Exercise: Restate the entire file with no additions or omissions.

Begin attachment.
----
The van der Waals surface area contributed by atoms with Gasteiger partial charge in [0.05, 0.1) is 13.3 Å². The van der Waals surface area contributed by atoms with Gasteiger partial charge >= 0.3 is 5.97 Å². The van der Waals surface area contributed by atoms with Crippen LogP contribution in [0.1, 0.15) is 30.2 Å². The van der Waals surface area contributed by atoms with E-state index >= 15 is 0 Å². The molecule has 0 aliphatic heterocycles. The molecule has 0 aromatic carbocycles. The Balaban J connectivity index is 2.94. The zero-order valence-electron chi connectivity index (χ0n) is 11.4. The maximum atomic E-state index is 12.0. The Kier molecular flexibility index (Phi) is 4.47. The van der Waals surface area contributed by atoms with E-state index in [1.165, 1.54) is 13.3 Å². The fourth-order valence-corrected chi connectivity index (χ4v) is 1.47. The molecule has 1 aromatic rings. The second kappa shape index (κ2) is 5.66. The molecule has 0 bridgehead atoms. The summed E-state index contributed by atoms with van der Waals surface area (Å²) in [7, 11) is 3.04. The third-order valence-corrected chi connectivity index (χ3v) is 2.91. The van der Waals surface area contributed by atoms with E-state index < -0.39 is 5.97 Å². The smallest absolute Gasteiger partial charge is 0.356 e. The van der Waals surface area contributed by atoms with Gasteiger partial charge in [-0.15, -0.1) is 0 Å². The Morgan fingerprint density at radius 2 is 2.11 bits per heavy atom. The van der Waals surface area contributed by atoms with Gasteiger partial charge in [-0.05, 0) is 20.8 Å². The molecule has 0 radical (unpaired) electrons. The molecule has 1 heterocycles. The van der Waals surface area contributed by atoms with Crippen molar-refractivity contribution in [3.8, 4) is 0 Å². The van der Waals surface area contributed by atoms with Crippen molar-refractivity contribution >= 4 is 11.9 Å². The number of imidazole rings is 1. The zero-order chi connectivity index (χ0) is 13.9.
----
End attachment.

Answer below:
The van der Waals surface area contributed by atoms with Gasteiger partial charge in [0.05, 0.1) is 13.3 Å². The van der Waals surface area contributed by atoms with Gasteiger partial charge >= 0.3 is 5.97 Å². The van der Waals surface area contributed by atoms with Crippen LogP contribution in [0.1, 0.15) is 30.2 Å². The van der Waals surface area contributed by atoms with E-state index >= 15 is 0 Å². The molecule has 0 aliphatic heterocycles. The molecule has 0 aromatic carbocycles. The Balaban J connectivity index is 2.94. The zero-order valence-electron chi connectivity index (χ0n) is 11.4. The maximum atomic E-state index is 12.0. The Kier molecular flexibility index (Phi) is 4.47. The van der Waals surface area contributed by atoms with E-state index in [1.165, 1.54) is 13.3 Å². The fourth-order valence-corrected chi connectivity index (χ4v) is 1.47. The molecule has 1 aromatic rings. The second kappa shape index (κ2) is 5.66. The molecule has 0 bridgehead atoms. The summed E-state index contributed by atoms with van der Waals surface area (Å²) in [7, 11) is 3.04. The third-order valence-corrected chi connectivity index (χ3v) is 2.91. The van der Waals surface area contributed by atoms with E-state index < -0.39 is 5.97 Å². The smallest absolute Gasteiger partial charge is 0.356 e. The van der Waals surface area contributed by atoms with Gasteiger partial charge in [-0.15, -0.1) is 0 Å². The Morgan fingerprint density at radius 2 is 2.11 bits per heavy atom. The van der Waals surface area contributed by atoms with Gasteiger partial charge in [-0.05, 0) is 20.8 Å². The molecule has 0 radical (unpaired) electrons. The molecule has 1 heterocycles. The van der Waals surface area contributed by atoms with Crippen molar-refractivity contribution in [3.8, 4) is 0 Å². The van der Waals surface area contributed by atoms with Crippen molar-refractivity contribution >= 4 is 11.9 Å². The number of imidazole rings is 1. The zero-order chi connectivity index (χ0) is 13.9.